Investing Basics

Defining Success and Bucketizing Your Investments

Most investors share a common investment goal: To make more money. In order to successfully do so, it’s important that investors have a clear understanding of what “success” means to them. The definition of “success” can vary between individuals, based on their stage of life, their responsibilities, and their interests. Success in investing is therefore contingent on setting specific goals, and then accounting for the unique variables that will impact their attainment.

Clearly conveying these investment goals to a financial advisor empowers the advisor to offer suitable guidance. It also gives the investor greater confidence in the advisor’s ability to do so. In short, to be effective, investors must first define success for themselves before asking an advisor for assistance.

Setting Realistic Investment Goals

Goals must be concrete, not nebulous; knowing which goals the investor is saving for should determine the investment strategy. For example, a children’s college fund built over 18 years will be managed differently from a property down payment financed over the next two. The total cost of the goal, the initial investment, the time required to achieve it, and the impact of interest and inflation over time are important factors to consider.

When setting goals, investors must realistically evaluate their present income and possible future earnings, their total wealth including non-portfolio assets, their necessary expenditures and spending habits (current and desired), their age and family situation, and their overall risk tolerance. During scenario-building, it’s a smart precaution to account for health complications for one or both spouses or a number of parents.

Honest self-reflection is also necessary, as investors’ emotions, thought patterns, behavioral tendencies, biases, and personality traits impact their investment decisions. Changes in personal circumstance or emotional outlook can spark rash decisions that ultimately interfere with an investor's goals. Proper planning can help mitigate these by shoring up his or her self-discipline.

Bucketizing for the Future

Common investment goals follow a similar theme: preparing for the future. These can include purchasing a new property, setting aside college funds and inheritances, enjoying travel or leisure activities, supporting ailing family members, and saving for retirement. To plan for these goals, the investment strategy must account for fluctuations in the stock market and global economy.

One strategy is the Bucket Approach. Conceived by the lauded financial planner Harold Evensky, bucketizing divides the investor’s assets across two or more "buckets." One bucket provides for immediate cash-flow needs for a period of two or three years, while other buckets maintain a diversified portfolio of stocks and bonds.

Each bucket is set up to pursue a separate goal, and is managed and rebalanced accordingly. The cash bucket seeks to guard against the investor's current livelihood from short-term market volatility, allowing investors to act with less worry and greater clarity when managing their portfolios. The other buckets employ a range of conservative, moderate, or aggressive investments with varying levels of liquidity based on the time horizon and returns needed to achieve the goals.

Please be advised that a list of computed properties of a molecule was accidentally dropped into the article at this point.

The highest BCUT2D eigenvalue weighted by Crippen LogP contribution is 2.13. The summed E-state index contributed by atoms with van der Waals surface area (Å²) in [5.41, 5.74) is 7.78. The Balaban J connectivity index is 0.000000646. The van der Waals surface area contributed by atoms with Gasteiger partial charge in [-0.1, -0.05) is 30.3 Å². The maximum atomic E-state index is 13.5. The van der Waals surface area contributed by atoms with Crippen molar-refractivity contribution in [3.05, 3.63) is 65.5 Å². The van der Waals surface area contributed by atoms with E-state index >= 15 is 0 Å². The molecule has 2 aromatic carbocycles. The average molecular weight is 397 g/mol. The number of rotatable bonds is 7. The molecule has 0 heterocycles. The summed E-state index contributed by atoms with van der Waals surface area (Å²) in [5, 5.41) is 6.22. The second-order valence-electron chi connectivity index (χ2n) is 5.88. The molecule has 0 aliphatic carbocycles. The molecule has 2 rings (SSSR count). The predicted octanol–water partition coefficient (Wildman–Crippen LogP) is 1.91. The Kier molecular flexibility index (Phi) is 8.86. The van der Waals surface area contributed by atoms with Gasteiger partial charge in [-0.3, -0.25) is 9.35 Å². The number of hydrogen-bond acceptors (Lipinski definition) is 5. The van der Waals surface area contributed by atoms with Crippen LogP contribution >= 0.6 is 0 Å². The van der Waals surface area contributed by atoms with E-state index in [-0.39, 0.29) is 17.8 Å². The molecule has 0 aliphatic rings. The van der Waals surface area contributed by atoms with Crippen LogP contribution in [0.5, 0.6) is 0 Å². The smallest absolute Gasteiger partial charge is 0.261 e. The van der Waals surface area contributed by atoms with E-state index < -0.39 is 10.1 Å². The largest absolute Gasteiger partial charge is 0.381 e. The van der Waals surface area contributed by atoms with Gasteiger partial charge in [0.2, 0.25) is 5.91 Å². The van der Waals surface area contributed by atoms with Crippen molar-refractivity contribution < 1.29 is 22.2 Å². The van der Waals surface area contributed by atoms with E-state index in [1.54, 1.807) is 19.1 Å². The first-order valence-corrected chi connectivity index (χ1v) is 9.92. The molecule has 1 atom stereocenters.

One Bucket, One Goal

Imagine an investor who wants to make a down payment on a new home within two years, as well as save for a child’s college fund. The home is important to this investor, so he or she can't afford to lose any of the initial investment. This calls for a conservative approach, such as setting up a bucket of short-term holdings. Meanwhile, the investor has $5,000 for the college fund bucket and 18 years to grow it to $200,000. For this bucket, he or she can take a more aggressive approach, investing in a few select growing companies with the hope of seeing high returns.

The Bucket Approach creates an invaluable roadmap. It charts where an investor's assets are committed, where progress is being made, and where advisors should focus their guidance. The specificity and comprehensiveness of the approach, however, is a direct reflection of the initial goals set by the investor. Clearly defining success makes it easier to strategize – and therefore to helps aim for success.

Please note that the opinions voiced in this material are for general information only and are not intended to provide specific advice or recommendations for any individual, and as such:

  • No strategy ensures success or protects against a loss.
  • Stock investing involves risk including potential loss of principal.
  • Bonds are subject to market and interest rate risk if sold prior to maturity. Bond values will decline as interest rates rise and bonds are subject to availability and change in price.
  • There is no guarantee that a diversified portfolio will enhance overall returns or outperform a non-diversified portfolio. Diversification does not protect against market risk.

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